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Beijing said the US and Japan use their security treaty to cement bloc politics and undermine a third party’s interests, saying it is “inappropriate and violates the basic norms guiding international relations,” said Qin.
“A gentleman gets along with others, but does not necessarily agree with them, neither does he gang up with others,” China’s Foreign ministry spokesman Qin Gang quoted Chinese philosopher Confucius on Friday night.
Relations between Tokyo and Beijing have worsened in recent months following long-standing territorial disputes and the Japanese Prime Minister Shinzo Abe’s visit to the controversial Yasukuni Shrine, which honors war criminals.
“The United States has deployed its most advanced military assets to Japan and provides all necessary capabilities to meet its commitments under the U.S.-Japan Treaty of Mutual Cooperation and Security. These commitments extend to all the territories under the administration of Japan, including the Senkaku Islands. In that context, the United States opposes any unilateral action that seeks to undermine Japan’s administration of the Senkaku Islands,” said the joint US-Japan statement.
China and Japan both lay claims to the set of islands known as Diaoyu in China and Senkaku in Japan.
The Chinese Foreign Ministry said one of its top officials lodged Beijing’s protest in meetings with the American and Japanese Ambassadors.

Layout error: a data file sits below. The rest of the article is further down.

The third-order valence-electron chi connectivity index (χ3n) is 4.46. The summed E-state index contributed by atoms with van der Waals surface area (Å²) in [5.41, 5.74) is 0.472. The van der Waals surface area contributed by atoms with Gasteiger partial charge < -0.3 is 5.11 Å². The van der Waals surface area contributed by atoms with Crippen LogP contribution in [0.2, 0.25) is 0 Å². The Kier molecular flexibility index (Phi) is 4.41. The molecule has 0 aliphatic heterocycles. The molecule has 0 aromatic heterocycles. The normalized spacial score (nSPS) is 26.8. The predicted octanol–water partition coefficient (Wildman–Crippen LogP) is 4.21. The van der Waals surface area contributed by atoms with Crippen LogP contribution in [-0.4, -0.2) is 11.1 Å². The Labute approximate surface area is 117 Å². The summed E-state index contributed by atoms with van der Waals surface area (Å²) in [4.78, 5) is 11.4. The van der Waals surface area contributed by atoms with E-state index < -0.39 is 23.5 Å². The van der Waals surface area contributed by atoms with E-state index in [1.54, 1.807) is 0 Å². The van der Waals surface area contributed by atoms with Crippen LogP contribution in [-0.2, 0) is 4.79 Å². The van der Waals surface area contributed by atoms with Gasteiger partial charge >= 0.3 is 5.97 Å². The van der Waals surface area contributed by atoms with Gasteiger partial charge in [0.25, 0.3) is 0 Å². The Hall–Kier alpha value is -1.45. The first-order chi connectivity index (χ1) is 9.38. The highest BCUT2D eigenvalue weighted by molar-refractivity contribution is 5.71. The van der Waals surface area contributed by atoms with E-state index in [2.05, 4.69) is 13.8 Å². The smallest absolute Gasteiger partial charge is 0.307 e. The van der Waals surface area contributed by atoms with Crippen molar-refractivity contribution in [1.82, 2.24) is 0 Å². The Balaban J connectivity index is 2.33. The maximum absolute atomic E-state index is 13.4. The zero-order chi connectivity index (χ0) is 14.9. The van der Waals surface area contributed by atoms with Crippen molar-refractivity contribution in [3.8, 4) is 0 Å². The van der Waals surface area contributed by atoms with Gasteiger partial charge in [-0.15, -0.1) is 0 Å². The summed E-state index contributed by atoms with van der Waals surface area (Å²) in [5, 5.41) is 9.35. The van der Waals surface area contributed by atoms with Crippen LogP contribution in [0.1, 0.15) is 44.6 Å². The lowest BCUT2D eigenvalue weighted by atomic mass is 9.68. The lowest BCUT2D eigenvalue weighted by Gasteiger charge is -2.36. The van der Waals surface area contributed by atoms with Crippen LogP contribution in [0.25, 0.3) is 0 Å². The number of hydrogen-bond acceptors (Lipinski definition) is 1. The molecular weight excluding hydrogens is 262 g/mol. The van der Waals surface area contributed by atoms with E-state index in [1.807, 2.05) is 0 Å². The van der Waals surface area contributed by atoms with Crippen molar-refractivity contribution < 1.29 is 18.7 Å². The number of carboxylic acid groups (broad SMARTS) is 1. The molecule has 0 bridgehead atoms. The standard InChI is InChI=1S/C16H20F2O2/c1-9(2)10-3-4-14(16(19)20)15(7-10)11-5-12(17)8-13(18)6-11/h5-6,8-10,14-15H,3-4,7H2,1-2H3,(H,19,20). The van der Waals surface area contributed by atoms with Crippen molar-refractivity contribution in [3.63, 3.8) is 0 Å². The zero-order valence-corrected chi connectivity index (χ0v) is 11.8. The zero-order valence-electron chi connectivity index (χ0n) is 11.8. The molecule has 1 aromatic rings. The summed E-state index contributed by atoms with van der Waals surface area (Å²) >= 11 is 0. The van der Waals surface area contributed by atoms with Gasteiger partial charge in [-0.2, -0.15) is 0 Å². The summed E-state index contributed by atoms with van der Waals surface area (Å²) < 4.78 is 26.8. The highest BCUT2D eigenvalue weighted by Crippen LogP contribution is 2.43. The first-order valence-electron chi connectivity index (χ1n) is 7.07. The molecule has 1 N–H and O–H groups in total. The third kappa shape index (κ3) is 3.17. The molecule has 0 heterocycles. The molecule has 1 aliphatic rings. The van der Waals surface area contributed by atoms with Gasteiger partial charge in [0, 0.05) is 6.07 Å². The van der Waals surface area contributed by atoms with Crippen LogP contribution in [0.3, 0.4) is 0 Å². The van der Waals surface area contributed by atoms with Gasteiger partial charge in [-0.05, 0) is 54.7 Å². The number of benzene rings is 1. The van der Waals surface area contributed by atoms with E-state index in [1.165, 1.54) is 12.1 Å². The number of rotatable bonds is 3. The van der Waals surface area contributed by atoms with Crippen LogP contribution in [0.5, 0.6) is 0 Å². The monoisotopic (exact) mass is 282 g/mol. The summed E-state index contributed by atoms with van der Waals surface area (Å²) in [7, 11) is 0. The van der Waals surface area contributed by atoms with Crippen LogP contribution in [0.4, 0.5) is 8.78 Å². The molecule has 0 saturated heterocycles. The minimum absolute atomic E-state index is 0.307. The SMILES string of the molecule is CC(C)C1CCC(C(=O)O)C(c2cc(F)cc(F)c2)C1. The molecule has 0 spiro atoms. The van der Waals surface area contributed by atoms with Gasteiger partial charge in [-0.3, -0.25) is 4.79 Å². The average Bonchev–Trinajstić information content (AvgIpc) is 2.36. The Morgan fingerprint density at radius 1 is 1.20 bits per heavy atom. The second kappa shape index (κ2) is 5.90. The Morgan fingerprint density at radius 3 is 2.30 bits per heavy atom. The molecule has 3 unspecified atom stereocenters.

The name of the Chinese official was, however, not disclosed.
Beijing has long claimed that the real aim of America’s Pivot to Asia is to contain the rise of China. US President Barack Obama is on a four-nation East Asian tour from Wednesday to emphasize Washington’s commitment to the Asia Pivot, furthering its “rebalancing” to Asia strategy.
“The United States and Japan are also making sustained progress towards realizing a geographically distributed, operationally resilient and politically sustainable U.S. force posture in the Asia Pacific, including the development of Guam as a strategic hub,” asserted the joint statement released by the White House.
Earlier on Friday, Qin told a daily press briefing that China has “grave concerns” over some of the contents in the US-Japan joint statement.
“It will be detrimental to the proper solution of relevant issues and the stability of the region to make indiscreet criticisms or remarks on the affairs of other countries,” Qin said.
The United States and Japan issued the statement on Friday, a day after US President Barack Obama and Japanese Prime Minister Shinzo Abe held talks in Tokyo.
The joint statement said the disputed Diaoyu Islands between Japan and China fall under the US-Japan Treaty of Mutual Cooperation and Security and that Washington and Tokyo “share strong concern over” China’s recent actions in the East China Sea and South China Sea, including the declaration of an Air Defense Identification Zone (ADIZ) in the East China Sea.
“We urge the United States and Japan to give up the Cold War mindset, earnestly respect the interests and concerns of other countries in the region and refrain from further disturbances to regional peace and stability,” said Qin.
China claims the ADIZ established in November is in line with international laws and practices.
“China has full sincerity to peacefully solve differences and disputes via direct dialogue between parties concerned, but we will never allow any infringement of China’s sovereignty and territorial integrity,” he added.